The rock in Joshua Tree, like the rock in the Alabama Hills near Lone Pine, consists of granite batholiths — stacks of giant boulders and single-pitch crags. The main difference is the presence of mutant yucca plants called Joshua “trees”:
There are also aggressive and hyper-vigilant rangers. The Swiss couple in the next campsite were repeatedly threatened for having their generally harmless dog either off a leash or outside the dog-approved zone (evidently dogs are allowed, but only within 100 feet of roads and campsites). A ranger also creepily searched their campsite late at night, possibly looking for uncollected turds.
Me-on-a-rope is still me: solid on 5.6, not falling on 5.7, hit-or-miss above 5.9, and even on 5.8 that requires forearm strength or pure hand jams. There was much flailing and loss of skin. But since me-on-a-rope is a rare thing, here is a photo of one of the less embarrassing moments:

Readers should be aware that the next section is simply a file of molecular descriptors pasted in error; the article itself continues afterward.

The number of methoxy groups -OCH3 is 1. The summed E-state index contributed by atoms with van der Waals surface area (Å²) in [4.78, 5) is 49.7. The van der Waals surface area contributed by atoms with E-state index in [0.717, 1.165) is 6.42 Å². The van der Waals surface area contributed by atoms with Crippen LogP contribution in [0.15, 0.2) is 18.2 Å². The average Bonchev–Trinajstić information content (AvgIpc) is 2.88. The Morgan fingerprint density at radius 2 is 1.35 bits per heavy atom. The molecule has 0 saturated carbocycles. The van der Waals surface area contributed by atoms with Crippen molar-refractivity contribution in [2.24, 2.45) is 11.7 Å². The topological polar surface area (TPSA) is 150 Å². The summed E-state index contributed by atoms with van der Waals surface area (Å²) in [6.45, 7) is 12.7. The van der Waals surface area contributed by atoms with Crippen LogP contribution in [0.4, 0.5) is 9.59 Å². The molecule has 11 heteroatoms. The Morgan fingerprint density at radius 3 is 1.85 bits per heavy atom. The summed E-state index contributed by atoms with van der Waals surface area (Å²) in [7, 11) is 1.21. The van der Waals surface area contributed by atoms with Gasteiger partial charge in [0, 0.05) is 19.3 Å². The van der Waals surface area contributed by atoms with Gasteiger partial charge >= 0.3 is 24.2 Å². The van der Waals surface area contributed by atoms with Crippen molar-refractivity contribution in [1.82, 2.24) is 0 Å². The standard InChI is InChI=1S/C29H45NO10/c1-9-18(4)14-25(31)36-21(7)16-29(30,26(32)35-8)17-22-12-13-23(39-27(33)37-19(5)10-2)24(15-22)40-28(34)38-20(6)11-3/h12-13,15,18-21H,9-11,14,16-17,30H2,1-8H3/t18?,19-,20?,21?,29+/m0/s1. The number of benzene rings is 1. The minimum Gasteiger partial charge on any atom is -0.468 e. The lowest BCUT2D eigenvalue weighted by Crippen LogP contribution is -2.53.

I also did another sport route and some top-roping, making use of my found rope and puny collection of trad gear to build anchors.
Me sans rope is more common. Since I’m still figuring out how J-tree rock works and how the ratings compare to elsewhere, I limited myself to low 5th class routes. I did three 5.2-5.4 routes on Cap Rock, then did the eye on Cyclops, rated between 5.1 and 5.4. The popular ones were a bit greasy, but none were too taxing. One, the “Aiguille de Joshua Tree,” even looked kind of cool: